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How to Build a Long-Form Marketing Video People Will Actually Watch (And Why You Should)

by Karen Morad  |  
November 27, 2017

If an explainer video is the snack, a long-form documentary (think 15 minutes) is the marketing equivalent of a four-course meal.

The thing is... no content strategy can live on snackable content alone. Sometimes, you need to serve up a full meal.

First, some specifics.

"Long-form" isn't really that long. It's more like 15 minutes. But those 15 minutes can seem like an eternity when research tells us to keep our videos under 60 seconds.

So, right about now you're probably thinking any or all of the following:

  • "I barely watch a minute of video at a time. Why would my audience watch more?"
  • "I don't think we could actually fill 15 minutes."
  • "We barely have the budget for shorter explainers. How do I justify something longer?"
  • "When's lunch?"

We had those exact questions earlier this year before making our first documentary for Akamai's Gaming solutions business. Titled "The Most Awesome Game" and clocking in at 14:41, it's a behind-the-scenes look at how online games are conceived, developed, and delivered.

We lived to tell the tale, and no sooner was "The Most Awesome Game" in the can than Akamai commissioned a second documentary, this time for its mammoth media streaming business. "Revolutionaries: Voices from the OTT Frontline," is out now and showcased on Akamai's homepage.

What value did Akamai see in those projects, and why did it therefore greenlight them?

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Karen Morad is director of content as well as client services at revenue marketing agency Demand Spring, a demand-generation consultancy that helps marketing organizations improve their ability to build and progress sales pipeline.

Linked In: Karen Cigala Morad

Twitter: @kciggy

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  • by Jodi Elias Mon Nov 27, 2017 via mobile

    Would love to share this to LinkedIn. However, don't see any social sharing options here. Do you offer such? Thanks.

  • by Aaron Mon Nov 27, 2017 via mobile

    Hi Jodi, yes, when you scroll a little bit on mobile, the share options will appear at the top of the screen.

  • by Karen Morad Mon Nov 27, 2017 via web

    Thank you Jodi. I wonder if it's because you're in mobile view? The option is on the left side in desktop view, as well as under the bio.

  • by Tue Nov 28, 2017 via web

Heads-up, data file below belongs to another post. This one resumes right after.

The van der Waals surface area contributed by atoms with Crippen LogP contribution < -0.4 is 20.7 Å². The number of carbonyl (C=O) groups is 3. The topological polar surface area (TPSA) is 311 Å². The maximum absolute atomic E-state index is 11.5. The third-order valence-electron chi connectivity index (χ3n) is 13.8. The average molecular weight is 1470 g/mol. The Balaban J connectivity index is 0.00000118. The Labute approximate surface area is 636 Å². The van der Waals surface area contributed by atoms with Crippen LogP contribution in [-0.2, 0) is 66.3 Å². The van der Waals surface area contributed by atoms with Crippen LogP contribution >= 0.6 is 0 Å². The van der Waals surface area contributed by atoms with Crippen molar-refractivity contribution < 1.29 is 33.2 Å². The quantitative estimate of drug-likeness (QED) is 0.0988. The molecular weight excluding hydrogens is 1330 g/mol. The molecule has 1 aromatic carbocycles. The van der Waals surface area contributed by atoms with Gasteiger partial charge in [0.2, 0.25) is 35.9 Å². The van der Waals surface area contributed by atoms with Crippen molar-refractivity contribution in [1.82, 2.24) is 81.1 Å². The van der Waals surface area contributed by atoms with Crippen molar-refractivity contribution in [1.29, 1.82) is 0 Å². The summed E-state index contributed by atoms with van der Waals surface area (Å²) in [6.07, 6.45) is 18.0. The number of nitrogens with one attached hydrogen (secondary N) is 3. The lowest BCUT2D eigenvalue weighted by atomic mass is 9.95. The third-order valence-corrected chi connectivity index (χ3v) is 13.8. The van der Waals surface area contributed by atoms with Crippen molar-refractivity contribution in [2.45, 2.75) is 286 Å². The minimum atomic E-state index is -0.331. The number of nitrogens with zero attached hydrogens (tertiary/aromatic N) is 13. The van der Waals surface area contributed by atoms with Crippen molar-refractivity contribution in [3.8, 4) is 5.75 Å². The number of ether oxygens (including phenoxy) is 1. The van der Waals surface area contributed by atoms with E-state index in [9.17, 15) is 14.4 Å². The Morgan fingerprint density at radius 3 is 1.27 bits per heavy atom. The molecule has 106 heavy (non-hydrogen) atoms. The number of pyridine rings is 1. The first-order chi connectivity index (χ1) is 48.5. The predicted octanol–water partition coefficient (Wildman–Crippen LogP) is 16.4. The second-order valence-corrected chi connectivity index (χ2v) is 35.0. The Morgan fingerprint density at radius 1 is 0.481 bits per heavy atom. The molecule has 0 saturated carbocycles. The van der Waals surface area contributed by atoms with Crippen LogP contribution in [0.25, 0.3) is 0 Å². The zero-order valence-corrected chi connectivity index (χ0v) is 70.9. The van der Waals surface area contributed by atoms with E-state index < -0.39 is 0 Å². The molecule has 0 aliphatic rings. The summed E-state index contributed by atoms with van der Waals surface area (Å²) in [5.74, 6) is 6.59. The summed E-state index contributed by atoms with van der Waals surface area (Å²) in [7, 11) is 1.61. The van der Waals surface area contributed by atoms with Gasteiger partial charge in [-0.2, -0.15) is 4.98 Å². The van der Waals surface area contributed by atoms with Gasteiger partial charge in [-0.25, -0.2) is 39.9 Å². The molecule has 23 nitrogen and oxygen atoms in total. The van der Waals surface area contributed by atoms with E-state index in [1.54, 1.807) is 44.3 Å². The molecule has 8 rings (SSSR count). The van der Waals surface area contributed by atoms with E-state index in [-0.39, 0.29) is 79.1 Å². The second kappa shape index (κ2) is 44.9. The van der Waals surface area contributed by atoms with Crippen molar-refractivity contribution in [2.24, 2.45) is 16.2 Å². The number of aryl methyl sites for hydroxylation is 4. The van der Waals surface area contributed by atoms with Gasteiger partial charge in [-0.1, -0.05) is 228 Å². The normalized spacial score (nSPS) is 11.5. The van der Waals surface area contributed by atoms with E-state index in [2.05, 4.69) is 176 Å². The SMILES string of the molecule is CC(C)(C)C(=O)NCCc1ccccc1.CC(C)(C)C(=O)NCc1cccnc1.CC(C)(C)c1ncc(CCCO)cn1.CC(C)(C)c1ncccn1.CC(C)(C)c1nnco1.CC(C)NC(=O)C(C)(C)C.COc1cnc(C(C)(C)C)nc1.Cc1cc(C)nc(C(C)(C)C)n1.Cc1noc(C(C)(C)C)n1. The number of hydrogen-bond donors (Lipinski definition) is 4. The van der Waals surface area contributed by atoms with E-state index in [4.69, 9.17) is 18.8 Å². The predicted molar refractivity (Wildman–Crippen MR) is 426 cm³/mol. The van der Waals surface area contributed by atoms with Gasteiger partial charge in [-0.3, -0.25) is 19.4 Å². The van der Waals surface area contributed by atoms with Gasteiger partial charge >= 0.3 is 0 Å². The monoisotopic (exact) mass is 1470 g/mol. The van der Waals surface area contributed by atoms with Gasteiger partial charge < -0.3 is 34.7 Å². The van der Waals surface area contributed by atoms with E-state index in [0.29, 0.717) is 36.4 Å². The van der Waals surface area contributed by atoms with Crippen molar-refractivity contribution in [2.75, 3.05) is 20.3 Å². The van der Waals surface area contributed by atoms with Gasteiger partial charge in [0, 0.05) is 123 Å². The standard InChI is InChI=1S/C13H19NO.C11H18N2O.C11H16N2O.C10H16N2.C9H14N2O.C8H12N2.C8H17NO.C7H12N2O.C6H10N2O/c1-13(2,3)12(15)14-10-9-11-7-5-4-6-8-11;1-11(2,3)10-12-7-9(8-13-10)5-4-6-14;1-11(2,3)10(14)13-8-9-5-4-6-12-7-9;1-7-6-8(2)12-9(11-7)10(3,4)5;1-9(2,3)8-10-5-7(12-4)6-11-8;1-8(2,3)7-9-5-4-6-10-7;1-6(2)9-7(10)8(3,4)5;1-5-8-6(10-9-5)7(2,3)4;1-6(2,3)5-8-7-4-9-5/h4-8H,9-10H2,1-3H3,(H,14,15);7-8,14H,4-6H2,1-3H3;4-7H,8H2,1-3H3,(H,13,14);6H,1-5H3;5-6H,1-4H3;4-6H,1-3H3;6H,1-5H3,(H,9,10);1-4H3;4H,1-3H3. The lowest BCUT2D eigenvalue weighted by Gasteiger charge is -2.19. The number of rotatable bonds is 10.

Hi Karen Great post and i 100% agree with everything you say, but the big question is how many people watched the video to the end? its all about giving value to the person watching the video. So unless you are solving a problem or creating some sort of documentary where the consumer is receiving value, long videos are hard.
    We create both types of video, entertainment and education, 90% of the entertainment videos are under 90 seconds but the education videos can be up to 15 minutes long.
    How are you adding value, and what question are you answering is always the place we start our story telling process....


    [Comment edited by MarketingProfs]

  • by Karen Morad Tue Nov 28, 2017 via web

    Hi Darren. Thanks for the comment. There could be a whole other post on how to promote and measure your videos, right? I agree with you, at the end of the day, if you can't measure your "success" then why do it at all. For these videos, it was about changing the perception of Akamai from a service company to one who is and will continue to drive the industry conversations for gaming and media. That kind of perception takes quite awhile to influence, and it certainly won't happen with one documentary. Any content created, long-form videos included, should be thought through thoroughly in regards to its place in your marketing for the immediate future and the longer term. To that end, I don't know if "views" is the real metric of success. It's more about what opportunities for sales does this asset open the door to, speaking engagements for company executives, derivative assets that allow you to tell a consistent story throughout the funnel. At the end of the day, what matters is an engaged and active audience. Appreciate your thoughts! Karen

  • by Producer Tue Nov 28, 2017 via web

    Interesting video, but a few observations:

    Akamai has a certain reputation and industry visibility so that will draw viewers, and the video is well produced with the right flow and pacing keeping up with the length.
    That being said - it was no doubt very expensive to produce - that kind of result doesn't come cheap. So for most companies (that don't have Akamai's resources), somewhat out of reach.
    Also - video is a disposable medium - so it is perhaps best to produce more short-form videos that can be updated as circumstances change. For smaller, growing firms - next year's video would look a lot different than today's video.
    It also appears to be a recruiting video - so Akamai probably had more than one purpose in mind.

  • by Karen Morad Tue Nov 28, 2017 via web

    Producer - agree. This does not come cheap. It's quite an investment. But the biggest part of the investment is selling the value. We are not saying Long-Form video is right for everyone, but these particular videos yielded at least 5 videos for each (including the full length) with a path for tailored conversations throughout the funnel. I would also argue from a documentary stand point, videos may not be as disposable. Stories shared and valued in this format one year can also stand the test for years to come. (Not always, but sometimes.)

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